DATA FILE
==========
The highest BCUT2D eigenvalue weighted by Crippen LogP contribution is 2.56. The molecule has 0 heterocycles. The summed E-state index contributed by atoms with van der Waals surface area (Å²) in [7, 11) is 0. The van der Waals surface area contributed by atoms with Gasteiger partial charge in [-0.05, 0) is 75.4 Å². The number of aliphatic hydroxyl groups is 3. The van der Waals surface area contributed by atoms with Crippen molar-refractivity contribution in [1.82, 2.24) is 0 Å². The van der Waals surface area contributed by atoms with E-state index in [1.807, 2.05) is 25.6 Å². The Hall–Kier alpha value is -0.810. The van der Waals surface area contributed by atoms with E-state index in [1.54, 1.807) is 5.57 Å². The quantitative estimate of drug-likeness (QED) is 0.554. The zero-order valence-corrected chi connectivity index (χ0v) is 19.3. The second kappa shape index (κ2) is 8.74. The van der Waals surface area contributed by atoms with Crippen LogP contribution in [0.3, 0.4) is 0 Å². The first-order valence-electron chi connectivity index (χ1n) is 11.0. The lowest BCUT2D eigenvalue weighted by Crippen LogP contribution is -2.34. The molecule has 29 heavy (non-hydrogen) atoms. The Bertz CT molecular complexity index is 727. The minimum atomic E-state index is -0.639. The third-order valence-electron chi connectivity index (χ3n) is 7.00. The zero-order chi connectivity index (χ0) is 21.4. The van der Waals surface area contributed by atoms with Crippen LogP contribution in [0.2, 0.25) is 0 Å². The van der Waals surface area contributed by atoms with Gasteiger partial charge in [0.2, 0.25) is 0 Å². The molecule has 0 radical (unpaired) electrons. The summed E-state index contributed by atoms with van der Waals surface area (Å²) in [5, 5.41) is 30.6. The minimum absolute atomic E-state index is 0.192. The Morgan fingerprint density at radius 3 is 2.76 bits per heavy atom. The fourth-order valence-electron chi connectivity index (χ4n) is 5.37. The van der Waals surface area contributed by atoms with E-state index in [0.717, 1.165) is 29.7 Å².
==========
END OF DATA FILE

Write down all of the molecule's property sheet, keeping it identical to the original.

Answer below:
The highest BCUT2D eigenvalue weighted by Crippen LogP contribution is 2.56. The molecule has 0 heterocycles. The summed E-state index contributed by atoms with van der Waals surface area (Å²) in [7, 11) is 0. The van der Waals surface area contributed by atoms with Gasteiger partial charge in [-0.05, 0) is 75.4 Å². The number of aliphatic hydroxyl groups is 3. The van der Waals surface area contributed by atoms with Crippen molar-refractivity contribution in [1.82, 2.24) is 0 Å². The van der Waals surface area contributed by atoms with E-state index in [1.807, 2.05) is 25.6 Å². The Hall–Kier alpha value is -0.810. The van der Waals surface area contributed by atoms with E-state index in [1.54, 1.807) is 5.57 Å². The quantitative estimate of drug-likeness (QED) is 0.554. The zero-order valence-corrected chi connectivity index (χ0v) is 19.3. The second kappa shape index (κ2) is 8.74. The van der Waals surface area contributed by atoms with Crippen LogP contribution in [0.3, 0.4) is 0 Å². The first-order valence-electron chi connectivity index (χ1n) is 11.0. The lowest BCUT2D eigenvalue weighted by Crippen LogP contribution is -2.34. The molecule has 29 heavy (non-hydrogen) atoms. The Bertz CT molecular complexity index is 727. The minimum atomic E-state index is -0.639. The third-order valence-electron chi connectivity index (χ3n) is 7.00. The zero-order chi connectivity index (χ0) is 21.4. The van der Waals surface area contributed by atoms with Crippen LogP contribution in [0.2, 0.25) is 0 Å². The van der Waals surface area contributed by atoms with Gasteiger partial charge in [0.2, 0.25) is 0 Å². The molecule has 0 radical (unpaired) electrons. The summed E-state index contributed by atoms with van der Waals surface area (Å²) in [5, 5.41) is 30.6. The minimum absolute atomic E-state index is 0.192. The Morgan fingerprint density at radius 3 is 2.76 bits per heavy atom. The fourth-order valence-electron chi connectivity index (χ4n) is 5.37. The van der Waals surface area contributed by atoms with E-state index in [0.717, 1.165) is 29.7 Å².